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Chinese Fiction by & about Ethnic Minorities (中国少数民族文学) My Literary Translations (本人的译著)

“Funeral of a Muslim” (穆斯林的葬礼): Tale of Three Generations of a 20th Century Hui Family

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China's Ethnic-themed Fiction in Translation (中国民族题材文学的外译)

Quick Guide to China’s Contemporary Ethnic-themed Literature in Translation

Categories
Chinese Fiction by & about Ethnic Minorities (中国少数民族文学)

1982-2015 Mao Dun Prize: 43 Winners — But which Ones Truly Benefited Sales-wise?

Bi Feiyu's "Massage": Major sales bump immediately after 2011 award
Bi Feiyu’s “Massage”: Got major sales bump in China immediately after 2011 award

Over the last few years, the veil has been partially lifted on what has been China’s most coveted literary prize for the novel, the Mao Dun Literature Prize, which is awarded just once every four years. You can bone up on the scandals behind this and other awards here if you like.

The Beijing Daily has just published an interesting article (茅奖销售) which details “before and after” sales figures, queries authors on how winning the award has affected their work, and concludes with a brief overview of 1982-2015 winning titles by literary critic Bai Ye (白烨).

Over the years the competition has evolved, if painfully slowly, with voting becoming more transparent, for instance. Sadly, this didn’t prevent staunch servant of the state Wang Meng from winning this year with his — in my eyes at least — virtually unreadable The Scenery Over Here, which is set in Xinjiang in the 70s.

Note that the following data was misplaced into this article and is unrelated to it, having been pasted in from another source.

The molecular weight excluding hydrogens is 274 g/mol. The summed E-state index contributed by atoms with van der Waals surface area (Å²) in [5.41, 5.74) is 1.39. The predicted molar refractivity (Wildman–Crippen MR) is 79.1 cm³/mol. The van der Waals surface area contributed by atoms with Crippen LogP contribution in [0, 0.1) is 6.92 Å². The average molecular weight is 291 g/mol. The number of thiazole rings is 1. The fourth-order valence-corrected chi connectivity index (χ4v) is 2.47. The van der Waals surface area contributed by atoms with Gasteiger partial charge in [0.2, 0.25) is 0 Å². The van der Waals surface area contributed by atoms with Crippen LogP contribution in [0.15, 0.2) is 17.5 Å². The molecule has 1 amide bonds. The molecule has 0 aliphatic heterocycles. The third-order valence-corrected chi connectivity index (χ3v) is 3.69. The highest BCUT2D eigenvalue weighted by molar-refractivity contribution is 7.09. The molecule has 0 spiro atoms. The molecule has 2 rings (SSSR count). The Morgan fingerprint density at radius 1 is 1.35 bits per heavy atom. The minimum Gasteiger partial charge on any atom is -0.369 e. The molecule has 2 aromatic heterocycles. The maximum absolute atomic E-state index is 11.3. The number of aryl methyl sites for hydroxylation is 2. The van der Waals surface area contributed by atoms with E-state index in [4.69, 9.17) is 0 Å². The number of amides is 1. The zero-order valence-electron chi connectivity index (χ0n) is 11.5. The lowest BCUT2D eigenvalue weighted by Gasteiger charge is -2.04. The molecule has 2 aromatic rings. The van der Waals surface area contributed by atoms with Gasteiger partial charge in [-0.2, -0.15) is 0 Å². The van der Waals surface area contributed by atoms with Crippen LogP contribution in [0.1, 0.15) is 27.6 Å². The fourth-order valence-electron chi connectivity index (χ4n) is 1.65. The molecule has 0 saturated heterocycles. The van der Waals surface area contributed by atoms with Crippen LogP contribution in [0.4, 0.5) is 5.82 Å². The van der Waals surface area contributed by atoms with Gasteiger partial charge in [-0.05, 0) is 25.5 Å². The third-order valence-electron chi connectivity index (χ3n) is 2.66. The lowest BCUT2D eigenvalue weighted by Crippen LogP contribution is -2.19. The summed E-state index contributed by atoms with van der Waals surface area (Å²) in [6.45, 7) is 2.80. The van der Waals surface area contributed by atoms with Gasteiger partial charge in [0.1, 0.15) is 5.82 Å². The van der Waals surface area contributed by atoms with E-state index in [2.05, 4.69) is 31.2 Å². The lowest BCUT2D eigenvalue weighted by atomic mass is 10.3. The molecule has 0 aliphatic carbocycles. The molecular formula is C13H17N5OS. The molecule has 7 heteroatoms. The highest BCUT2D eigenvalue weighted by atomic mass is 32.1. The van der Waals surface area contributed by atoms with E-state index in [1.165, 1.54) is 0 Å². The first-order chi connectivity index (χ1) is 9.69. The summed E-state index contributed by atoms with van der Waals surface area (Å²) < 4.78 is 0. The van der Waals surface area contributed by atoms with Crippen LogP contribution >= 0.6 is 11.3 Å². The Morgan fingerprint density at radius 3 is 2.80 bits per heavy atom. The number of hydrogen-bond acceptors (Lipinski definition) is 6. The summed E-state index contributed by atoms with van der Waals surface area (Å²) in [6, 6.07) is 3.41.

But the standards are apparently in flux too. Reports the Beijing Daily, citing author Bi Feiyu:

“Beginning with the 8th Mao Dun Prize [2011], this national-level award has undergone a revolutionary change. Most importantly, the aesthetic standards tend to be freer and more inclusive.” In his eyes, it’s precisely because of this change in direction that his Massage [推拿] could win. “After all, in the past only writing such as epics and those with grand themes could get the prize.”

The article, though interesting, isn’t short. So here are the key factoids:

White Deer Plain by Chen Zhongshi (白鹿原, 陈忠实著)

  • Censored as part of tit-for-tat deal behind the awarding of the prize in 1997. See here for a few juicy details.

Funeral of a Muslim by Huo Da (穆斯林的葬礼, 霍达著)

  • Recent news conference reported total sales have topped 3m copies. Awarded in 1991.

Ordinary World by Lu Yao (平凡的世界, 路遥著)

  • Over 3m copies total, including 400,000 in 2014 alone. Awarded in 1991.

Frog by Mo Yan (蛙, 莫言著)